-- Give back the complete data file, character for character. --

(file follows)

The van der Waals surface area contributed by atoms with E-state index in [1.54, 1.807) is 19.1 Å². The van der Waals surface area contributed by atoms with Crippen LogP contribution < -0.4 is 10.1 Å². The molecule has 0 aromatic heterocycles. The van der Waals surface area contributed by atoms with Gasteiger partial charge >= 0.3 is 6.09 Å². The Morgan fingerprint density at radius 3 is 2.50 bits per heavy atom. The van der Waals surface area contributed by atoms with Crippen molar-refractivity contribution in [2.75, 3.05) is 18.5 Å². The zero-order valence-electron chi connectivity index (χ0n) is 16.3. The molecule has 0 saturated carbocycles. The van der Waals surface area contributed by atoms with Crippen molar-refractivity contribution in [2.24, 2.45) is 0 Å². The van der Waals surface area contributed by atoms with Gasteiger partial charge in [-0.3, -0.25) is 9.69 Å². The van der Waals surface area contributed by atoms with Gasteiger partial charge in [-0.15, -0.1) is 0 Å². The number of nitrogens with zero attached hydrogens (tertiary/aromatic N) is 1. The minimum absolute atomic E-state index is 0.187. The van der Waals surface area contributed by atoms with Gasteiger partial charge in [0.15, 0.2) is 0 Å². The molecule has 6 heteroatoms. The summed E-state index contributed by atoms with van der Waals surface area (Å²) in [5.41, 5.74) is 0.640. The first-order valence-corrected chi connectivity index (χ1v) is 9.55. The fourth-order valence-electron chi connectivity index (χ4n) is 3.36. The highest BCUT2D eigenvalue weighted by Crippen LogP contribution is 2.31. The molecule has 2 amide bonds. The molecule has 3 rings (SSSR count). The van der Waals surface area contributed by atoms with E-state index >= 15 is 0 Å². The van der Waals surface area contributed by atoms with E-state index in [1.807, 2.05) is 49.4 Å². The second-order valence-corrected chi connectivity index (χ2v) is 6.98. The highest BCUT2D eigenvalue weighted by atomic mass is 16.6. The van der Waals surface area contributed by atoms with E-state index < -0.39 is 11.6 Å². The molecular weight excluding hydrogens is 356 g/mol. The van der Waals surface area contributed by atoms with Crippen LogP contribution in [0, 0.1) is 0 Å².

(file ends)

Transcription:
The van der Waals surface area contributed by atoms with E-state index in [1.54, 1.807) is 19.1 Å². The van der Waals surface area contributed by atoms with Crippen LogP contribution < -0.4 is 10.1 Å². The molecule has 0 aromatic heterocycles. The van der Waals surface area contributed by atoms with Gasteiger partial charge >= 0.3 is 6.09 Å². The Morgan fingerprint density at radius 3 is 2.50 bits per heavy atom. The van der Waals surface area contributed by atoms with Crippen molar-refractivity contribution in [2.75, 3.05) is 18.5 Å². The zero-order valence-electron chi connectivity index (χ0n) is 16.3. The molecule has 0 saturated carbocycles. The van der Waals surface area contributed by atoms with Crippen molar-refractivity contribution in [2.24, 2.45) is 0 Å². The van der Waals surface area contributed by atoms with Gasteiger partial charge in [-0.3, -0.25) is 9.69 Å². The van der Waals surface area contributed by atoms with Gasteiger partial charge in [-0.15, -0.1) is 0 Å². The number of nitrogens with zero attached hydrogens (tertiary/aromatic N) is 1. The minimum absolute atomic E-state index is 0.187. The van der Waals surface area contributed by atoms with Gasteiger partial charge in [0.15, 0.2) is 0 Å². The molecule has 6 heteroatoms. The summed E-state index contributed by atoms with van der Waals surface area (Å²) in [5.41, 5.74) is 0.640. The first-order valence-corrected chi connectivity index (χ1v) is 9.55. The fourth-order valence-electron chi connectivity index (χ4n) is 3.36. The highest BCUT2D eigenvalue weighted by Crippen LogP contribution is 2.31. The molecule has 2 amide bonds. The molecule has 3 rings (SSSR count). The van der Waals surface area contributed by atoms with E-state index >= 15 is 0 Å². The van der Waals surface area contributed by atoms with E-state index in [1.807, 2.05) is 49.4 Å². The second-order valence-corrected chi connectivity index (χ2v) is 6.98. The highest BCUT2D eigenvalue weighted by atomic mass is 16.6. The van der Waals surface area contributed by atoms with E-state index < -0.39 is 11.6 Å². The molecular weight excluding hydrogens is 356 g/mol. The van der Waals surface area contributed by atoms with Crippen LogP contribution in [0, 0.1) is 0 Å².